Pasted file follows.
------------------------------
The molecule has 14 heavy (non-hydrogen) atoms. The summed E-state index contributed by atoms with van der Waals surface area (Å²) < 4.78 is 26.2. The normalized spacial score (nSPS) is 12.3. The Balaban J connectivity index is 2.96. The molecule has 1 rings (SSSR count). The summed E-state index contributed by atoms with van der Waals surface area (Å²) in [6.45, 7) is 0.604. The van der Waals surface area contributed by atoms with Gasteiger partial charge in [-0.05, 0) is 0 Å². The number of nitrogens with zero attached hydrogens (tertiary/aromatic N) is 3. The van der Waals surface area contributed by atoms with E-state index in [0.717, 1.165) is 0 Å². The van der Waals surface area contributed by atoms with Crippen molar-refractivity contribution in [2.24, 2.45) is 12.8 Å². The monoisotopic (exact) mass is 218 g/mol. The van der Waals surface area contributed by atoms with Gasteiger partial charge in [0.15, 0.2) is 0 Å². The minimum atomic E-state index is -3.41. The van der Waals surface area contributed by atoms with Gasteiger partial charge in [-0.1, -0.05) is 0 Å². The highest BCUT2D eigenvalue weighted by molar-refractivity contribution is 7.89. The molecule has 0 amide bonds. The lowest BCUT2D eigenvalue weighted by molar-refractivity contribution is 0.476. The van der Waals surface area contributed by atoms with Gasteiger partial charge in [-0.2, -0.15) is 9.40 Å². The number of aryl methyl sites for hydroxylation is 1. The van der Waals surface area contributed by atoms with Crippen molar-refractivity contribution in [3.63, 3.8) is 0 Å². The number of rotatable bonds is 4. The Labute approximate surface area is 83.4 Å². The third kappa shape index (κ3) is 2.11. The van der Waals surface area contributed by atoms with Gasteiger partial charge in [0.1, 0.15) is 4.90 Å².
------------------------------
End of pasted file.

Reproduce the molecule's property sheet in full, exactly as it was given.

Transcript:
The molecule has 14 heavy (non-hydrogen) atoms. The summed E-state index contributed by atoms with van der Waals surface area (Å²) < 4.78 is 26.2. The normalized spacial score (nSPS) is 12.3. The Balaban J connectivity index is 2.96. The molecule has 1 rings (SSSR count). The summed E-state index contributed by atoms with van der Waals surface area (Å²) in [6.45, 7) is 0.604. The van der Waals surface area contributed by atoms with Gasteiger partial charge in [-0.05, 0) is 0 Å². The number of nitrogens with zero attached hydrogens (tertiary/aromatic N) is 3. The van der Waals surface area contributed by atoms with E-state index in [0.717, 1.165) is 0 Å². The van der Waals surface area contributed by atoms with Crippen molar-refractivity contribution in [2.24, 2.45) is 12.8 Å². The monoisotopic (exact) mass is 218 g/mol. The van der Waals surface area contributed by atoms with Gasteiger partial charge in [0.15, 0.2) is 0 Å². The minimum atomic E-state index is -3.41. The van der Waals surface area contributed by atoms with Gasteiger partial charge in [-0.1, -0.05) is 0 Å². The highest BCUT2D eigenvalue weighted by molar-refractivity contribution is 7.89. The molecule has 0 amide bonds. The lowest BCUT2D eigenvalue weighted by molar-refractivity contribution is 0.476. The van der Waals surface area contributed by atoms with Gasteiger partial charge in [-0.2, -0.15) is 9.40 Å². The number of aryl methyl sites for hydroxylation is 1. The van der Waals surface area contributed by atoms with Crippen molar-refractivity contribution in [3.63, 3.8) is 0 Å². The number of rotatable bonds is 4. The Labute approximate surface area is 83.4 Å². The third kappa shape index (κ3) is 2.11. The van der Waals surface area contributed by atoms with Gasteiger partial charge in [0.1, 0.15) is 4.90 Å².